Just Visiting

Production: A Buena Vista release of a Hollywood Pictures production in association with Gaumont. Produced by Patrice Ledoux, Ricardo Mestres. Executive producer, Richard Hashimoto. Directed by Jean-Marie Gaubert. Screenplay, Christian Clavier, Jean-Maire Poire, John Hughes, based on "Les Visiteurs" written by Poire, Clavier.

Crew: Camera (Astro Lab color, Technicolor prints), Ueli Steiger; editor, Michael A. Stevenson; music, John Powell; production designer, Doug Kraner; supervising art director, Stephen Cooper; art directors, John D. Jeffries Sr., Jonathan McKinstry (U.K.); set designers, Evelyne Barbier, David M. Haber, Dave W. Krummel, Colin de Rouin; set decorators, Tracey Doyle, Peter Young (U.K.); costume designer, Penny Rose; visual effects supervisor, Igor Sekulic; visual effects, Visual Factory; sound (Dolby Digital/ DTS/SDDS), Raymond Cymoszinski; supervising sound editors, Mark Mangini, Elliot L. Koretz; associate producers, Poire, Clavier, John A. Amicarella; assistant directors, Gary Marcus, Dennis Maguire; second unit directors, Gary Davis, David Ellis; second unit camera, Buzz Feitshans IV; U.K. second unit director, Peter Macdonald; U.K. second unit camera, Michael Brewster, Keith Goddard; casting, Billy Hopkins, Suzanne Smith, Kelly Barden. Reviewed at Cinemark Tinseltown Westchase, Houston, April 2, 2001. MPAA Rating: PG-13. Running time: 87 MIN.

With: Thibault - Jean Reno Rosalind/Julia - Christina Applegate Andre - Christian Clavier Hunter - Matthew Ross Angelique - Tara Reid Amber - Bridgette Wilson-Sampras Byron - John Aylward Dr. Brady - George Plimpton Wizard - Malcolm McDowell

More Film

  • Aniara review

    Film Review: 'Aniara'

    Each year brings an example or three of purported “thinking person’s science-fiction” films, a category that pretty much embraces anything not centered on monsters or lightsaber battles. These efforts are often more admirable in theory than result, but “Aniara” — the first film drawn from Nobel Prize-winning Swedish poet Harry Martinson’s 1956 cycle of 103 [...]

  • Avengers: Endgame

    'Avengers: Endgame' Reviews: What the Critics Are Saying

    It’s been a long year for Marvel fans since the release of “Avengers: Infinity War,” but the wait is nearly over. The finale to the Infinity Saga is here, and while most diehard fans will know to avoid them for fear of spoilers, early reviews are mostly positive. Last year’s “Infinity War” took home an [...]

  • American Made

    'American Made' Plane Crash Lawsuits End in Settlement

    The producers of the Tom Cruise film “American Made” have settled all litigation surrounding a 2015 plane crash in Colombia that killed two pilots. The settlement resolves pending suits in both California and Georgia. A notice of settlement was filed in Santa Monica Superior Court on Monday. Terms of the settlement were not disclosed. The [...]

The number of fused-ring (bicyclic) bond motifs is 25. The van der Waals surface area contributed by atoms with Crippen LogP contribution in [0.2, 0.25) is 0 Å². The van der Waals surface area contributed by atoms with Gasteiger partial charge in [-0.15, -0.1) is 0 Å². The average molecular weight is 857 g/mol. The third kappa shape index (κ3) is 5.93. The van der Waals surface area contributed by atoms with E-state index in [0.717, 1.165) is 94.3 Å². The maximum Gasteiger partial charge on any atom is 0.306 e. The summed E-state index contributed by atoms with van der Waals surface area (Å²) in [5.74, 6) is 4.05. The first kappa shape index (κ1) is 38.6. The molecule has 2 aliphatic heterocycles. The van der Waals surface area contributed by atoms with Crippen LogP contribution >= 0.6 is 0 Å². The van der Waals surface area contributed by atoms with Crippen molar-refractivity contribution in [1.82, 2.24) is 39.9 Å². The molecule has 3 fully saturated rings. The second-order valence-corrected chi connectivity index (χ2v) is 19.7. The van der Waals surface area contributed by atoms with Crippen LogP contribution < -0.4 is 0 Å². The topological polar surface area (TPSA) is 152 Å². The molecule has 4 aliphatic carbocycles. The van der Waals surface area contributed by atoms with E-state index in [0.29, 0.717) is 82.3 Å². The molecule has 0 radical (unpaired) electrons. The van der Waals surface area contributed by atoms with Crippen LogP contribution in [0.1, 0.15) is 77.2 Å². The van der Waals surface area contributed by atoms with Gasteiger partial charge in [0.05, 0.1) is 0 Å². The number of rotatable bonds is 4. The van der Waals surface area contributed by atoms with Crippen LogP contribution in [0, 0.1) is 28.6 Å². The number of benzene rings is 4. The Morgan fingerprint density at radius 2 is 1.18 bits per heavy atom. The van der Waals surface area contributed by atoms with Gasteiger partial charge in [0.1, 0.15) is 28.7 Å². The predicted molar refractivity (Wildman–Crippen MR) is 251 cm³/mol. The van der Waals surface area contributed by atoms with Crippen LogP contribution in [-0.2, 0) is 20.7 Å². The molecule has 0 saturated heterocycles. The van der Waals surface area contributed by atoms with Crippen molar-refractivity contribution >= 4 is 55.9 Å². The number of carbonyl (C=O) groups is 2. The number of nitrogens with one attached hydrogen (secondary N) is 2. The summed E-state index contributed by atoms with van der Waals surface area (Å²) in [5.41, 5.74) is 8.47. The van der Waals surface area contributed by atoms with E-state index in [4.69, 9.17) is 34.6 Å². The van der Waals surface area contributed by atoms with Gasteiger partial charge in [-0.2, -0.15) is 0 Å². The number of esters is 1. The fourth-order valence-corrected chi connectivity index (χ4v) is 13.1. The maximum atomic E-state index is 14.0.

• Avengers: Endgame

    Film Review: 'Avengers: Endgame'

    SPOILER ALERT: The following review contains mild spoilers for “Avengers: Endgame.” The culmination of 10 years and more than twice as many movies in the Marvel Cinematic Universe, “Avengers: Endgame” promises closure where its predecessor, “Avengers: Infinity War,” sowed chaos. That film — which revealed that the cookie-cutter uniformity of all those MCU movies had [...]

  • Avengers: Endgame

    'Avengers: Endgame': Why a $300 Million Opening Could Be Impossible

    “Avengers: Endgame” is preparing for a staggering debut between $250 million and $268 million in North America alone. Unprecedented anticipation surrounding the Marvel juggernaut has some particularly optimistic box office watchers tossing around even higher numbers, estimating the superhero tentpole could clear nearly $300 million in ticket sales in its first three days. If any film [...]

  • Leonardo Dicaprio Nightmare Alley

    Leonardo DiCaprio in Talks to Star in Guillermo del Toro's 'Nightmare Alley' (EXCLUSIVE)

    Leonardo DiCaprio is in negotiations to star in Fox Searchlight’s “Nightmare Alley,” Guillermo del Toro’s follow-up to his Oscar-winning film “The Shape of Water.” Del Toro will direct the pic and co-wrote the script with Kim Morgan. “Nightmare Alley” is being produced and financed by del Toro and J. Miles Dale with TSG Entertainment, with [...]

  • Ben Affleck

    Ben Affleck to Star in and Direct World War II Caper 'Ghost Army'

    Ben Affleck will star in and direct the Universal Pictures caper “Ghost Army,” based on the book “The Ghost Army of World War II,” written by Rick Beyer and Elizabeth Sayles, as well as the documentary “Ghost Army.” It’s unclear when the movie will go into production as it’s still in development and Affleck is [...]

More From Our Brands

Access exclusive content